by Bryan R. Halley | Government Video Magazine
Citizens in the U.S. demand transparency from publicly funded agencies, insisting on easy access to the proceedings in legislative sessions and other policy-making meetings even when meetings can’t be easily attended in person. In response, some state and local government agencies are turning to streaming video technology and services as a way for constituents to gain firsthand knowledge of how their tax dollars are being spent.
Government-access television has been part of America’s democratic landscape for decades, with live broadcasts and recorded programming commonly available through cable television and an handful of traditional broadcast stations. However, this arrangement meant that satellite service subscribers were left out in the cold, and most viewers with only over-the-air reception did not have access to public meeting coverage.
These days, Internet connectivity is available to the vast majority of homes and businesses, and city councils and other government bodies are able to use streaming video technology to reach constituents on computers, smartphones and tablets.
Until recently, streaming and storing videos of government proceedings has been fairly expensive, with some government entities paying as much as $8,000 simply to have a local production company broadcast a single live council meeting. Also, the process of posting event recordings online was usually too time-consuming for existing staff, which meant hiring in-house production staff with the attendant expense.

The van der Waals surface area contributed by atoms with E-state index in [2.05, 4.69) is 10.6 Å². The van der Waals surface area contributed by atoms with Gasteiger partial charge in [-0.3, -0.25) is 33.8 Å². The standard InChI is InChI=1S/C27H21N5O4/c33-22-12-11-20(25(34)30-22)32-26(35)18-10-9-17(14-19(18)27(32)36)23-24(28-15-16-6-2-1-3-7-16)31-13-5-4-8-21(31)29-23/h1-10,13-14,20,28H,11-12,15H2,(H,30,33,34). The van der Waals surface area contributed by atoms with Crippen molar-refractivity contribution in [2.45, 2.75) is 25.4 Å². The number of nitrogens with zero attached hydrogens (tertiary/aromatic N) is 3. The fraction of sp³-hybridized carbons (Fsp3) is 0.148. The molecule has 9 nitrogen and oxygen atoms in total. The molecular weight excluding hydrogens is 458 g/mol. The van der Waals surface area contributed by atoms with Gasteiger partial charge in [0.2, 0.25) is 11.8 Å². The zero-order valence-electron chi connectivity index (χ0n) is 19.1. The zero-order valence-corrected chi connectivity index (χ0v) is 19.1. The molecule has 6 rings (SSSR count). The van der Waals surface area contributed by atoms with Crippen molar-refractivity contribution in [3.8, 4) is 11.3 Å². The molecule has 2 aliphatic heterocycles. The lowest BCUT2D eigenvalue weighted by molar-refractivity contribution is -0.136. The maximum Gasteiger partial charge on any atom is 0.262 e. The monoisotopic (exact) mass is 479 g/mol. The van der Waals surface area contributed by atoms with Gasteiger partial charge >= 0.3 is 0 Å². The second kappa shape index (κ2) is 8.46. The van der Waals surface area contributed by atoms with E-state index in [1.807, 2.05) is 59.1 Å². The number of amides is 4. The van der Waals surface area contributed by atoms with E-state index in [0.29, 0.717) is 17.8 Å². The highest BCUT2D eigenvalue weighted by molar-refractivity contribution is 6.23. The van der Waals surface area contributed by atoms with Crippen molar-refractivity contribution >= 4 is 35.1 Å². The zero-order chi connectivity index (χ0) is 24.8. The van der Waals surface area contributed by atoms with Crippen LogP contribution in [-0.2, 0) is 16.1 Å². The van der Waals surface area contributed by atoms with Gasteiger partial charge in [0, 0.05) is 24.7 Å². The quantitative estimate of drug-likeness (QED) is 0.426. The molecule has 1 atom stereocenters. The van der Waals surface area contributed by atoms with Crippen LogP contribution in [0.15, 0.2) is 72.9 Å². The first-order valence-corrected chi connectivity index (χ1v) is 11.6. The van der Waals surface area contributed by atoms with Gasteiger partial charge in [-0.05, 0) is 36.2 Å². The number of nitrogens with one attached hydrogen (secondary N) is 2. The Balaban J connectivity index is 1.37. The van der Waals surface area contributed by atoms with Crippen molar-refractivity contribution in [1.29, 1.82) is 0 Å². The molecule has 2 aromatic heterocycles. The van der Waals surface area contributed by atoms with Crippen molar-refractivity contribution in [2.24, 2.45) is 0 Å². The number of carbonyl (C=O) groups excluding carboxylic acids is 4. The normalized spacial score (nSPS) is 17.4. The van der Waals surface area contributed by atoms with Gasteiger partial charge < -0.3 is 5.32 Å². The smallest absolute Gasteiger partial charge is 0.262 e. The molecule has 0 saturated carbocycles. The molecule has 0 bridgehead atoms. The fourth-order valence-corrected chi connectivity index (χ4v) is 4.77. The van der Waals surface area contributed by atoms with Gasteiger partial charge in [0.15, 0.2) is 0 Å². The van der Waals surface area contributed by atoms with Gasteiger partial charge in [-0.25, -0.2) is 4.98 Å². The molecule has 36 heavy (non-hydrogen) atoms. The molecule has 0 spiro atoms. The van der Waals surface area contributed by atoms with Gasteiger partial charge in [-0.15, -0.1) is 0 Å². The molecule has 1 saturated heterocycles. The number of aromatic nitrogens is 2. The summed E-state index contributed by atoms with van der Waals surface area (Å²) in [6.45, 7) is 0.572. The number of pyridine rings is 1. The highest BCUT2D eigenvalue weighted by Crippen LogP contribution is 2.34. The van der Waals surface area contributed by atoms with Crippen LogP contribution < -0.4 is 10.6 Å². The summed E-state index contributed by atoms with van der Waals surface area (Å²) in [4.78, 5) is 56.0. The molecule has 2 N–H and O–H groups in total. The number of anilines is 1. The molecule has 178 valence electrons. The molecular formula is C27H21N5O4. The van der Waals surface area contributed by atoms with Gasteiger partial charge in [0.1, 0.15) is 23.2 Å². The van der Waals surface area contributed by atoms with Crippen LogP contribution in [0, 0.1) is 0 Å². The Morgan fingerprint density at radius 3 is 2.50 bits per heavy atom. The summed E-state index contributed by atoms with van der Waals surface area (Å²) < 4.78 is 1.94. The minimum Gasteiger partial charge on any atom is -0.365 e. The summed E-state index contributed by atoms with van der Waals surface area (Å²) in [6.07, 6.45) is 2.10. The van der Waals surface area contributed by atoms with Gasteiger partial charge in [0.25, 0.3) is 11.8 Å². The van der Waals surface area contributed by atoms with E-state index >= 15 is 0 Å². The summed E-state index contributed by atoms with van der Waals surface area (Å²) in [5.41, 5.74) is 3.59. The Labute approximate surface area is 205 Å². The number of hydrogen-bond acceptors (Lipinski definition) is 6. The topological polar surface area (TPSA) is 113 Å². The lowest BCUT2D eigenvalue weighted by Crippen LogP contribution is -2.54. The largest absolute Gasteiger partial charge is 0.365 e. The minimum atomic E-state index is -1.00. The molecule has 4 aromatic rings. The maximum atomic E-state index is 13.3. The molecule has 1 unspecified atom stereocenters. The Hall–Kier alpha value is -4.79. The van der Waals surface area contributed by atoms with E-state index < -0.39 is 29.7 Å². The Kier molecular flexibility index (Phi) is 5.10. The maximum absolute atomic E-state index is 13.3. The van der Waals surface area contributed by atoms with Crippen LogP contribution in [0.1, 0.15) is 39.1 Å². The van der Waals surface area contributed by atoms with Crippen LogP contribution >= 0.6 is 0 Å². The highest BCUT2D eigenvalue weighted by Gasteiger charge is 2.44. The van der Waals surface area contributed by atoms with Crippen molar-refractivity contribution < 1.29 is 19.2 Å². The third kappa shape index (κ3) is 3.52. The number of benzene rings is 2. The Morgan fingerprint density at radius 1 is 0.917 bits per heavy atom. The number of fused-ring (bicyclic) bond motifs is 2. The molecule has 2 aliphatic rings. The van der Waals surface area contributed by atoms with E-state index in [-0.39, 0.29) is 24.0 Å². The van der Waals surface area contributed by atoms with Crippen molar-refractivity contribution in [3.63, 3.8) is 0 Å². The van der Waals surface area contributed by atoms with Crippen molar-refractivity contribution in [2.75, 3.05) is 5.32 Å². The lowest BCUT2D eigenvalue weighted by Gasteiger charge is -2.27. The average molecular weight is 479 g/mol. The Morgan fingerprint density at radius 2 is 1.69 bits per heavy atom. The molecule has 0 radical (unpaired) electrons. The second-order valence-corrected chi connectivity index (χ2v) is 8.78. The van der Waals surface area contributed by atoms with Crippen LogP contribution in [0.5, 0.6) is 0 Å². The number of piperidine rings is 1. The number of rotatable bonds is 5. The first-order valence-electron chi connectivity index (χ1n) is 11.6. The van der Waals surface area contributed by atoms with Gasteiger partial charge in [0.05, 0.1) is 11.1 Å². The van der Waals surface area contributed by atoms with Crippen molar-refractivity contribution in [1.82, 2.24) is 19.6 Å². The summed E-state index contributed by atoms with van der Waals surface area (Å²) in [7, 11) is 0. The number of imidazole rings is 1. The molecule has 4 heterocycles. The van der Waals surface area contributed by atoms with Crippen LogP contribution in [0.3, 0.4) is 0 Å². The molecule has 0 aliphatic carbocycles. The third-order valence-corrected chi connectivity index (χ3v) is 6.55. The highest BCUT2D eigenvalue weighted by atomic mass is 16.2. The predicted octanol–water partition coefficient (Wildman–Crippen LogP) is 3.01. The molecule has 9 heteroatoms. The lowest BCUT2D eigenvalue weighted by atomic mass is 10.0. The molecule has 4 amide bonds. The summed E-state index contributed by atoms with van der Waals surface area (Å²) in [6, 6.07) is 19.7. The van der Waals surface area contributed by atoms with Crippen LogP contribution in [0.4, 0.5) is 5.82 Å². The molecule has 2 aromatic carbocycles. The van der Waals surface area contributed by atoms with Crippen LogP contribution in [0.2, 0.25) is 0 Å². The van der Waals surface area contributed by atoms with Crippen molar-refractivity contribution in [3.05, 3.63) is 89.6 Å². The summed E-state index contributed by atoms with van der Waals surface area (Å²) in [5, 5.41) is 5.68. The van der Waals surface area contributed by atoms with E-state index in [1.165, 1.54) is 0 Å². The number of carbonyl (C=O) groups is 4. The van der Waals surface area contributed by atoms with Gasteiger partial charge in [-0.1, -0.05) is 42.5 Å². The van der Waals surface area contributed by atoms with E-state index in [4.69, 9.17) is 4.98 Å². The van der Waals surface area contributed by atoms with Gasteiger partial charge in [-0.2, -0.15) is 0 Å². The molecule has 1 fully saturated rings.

Often this was not enough to get the desired result. For example, the city of Austin, Texas, used to have two part-time employees and a full-time lead person post videos of city meetings online, but due to those staffers’ other responsibilities, it still took two to four days for a single meeting to be available online.
Additionally, government bodies that were streaming video mostly used older streaming technologies that did not address multiple streaming video formats or whether all web browsers played their video. In fact, many government groups don’t accommodate mobile device usage without intervention from external service providers.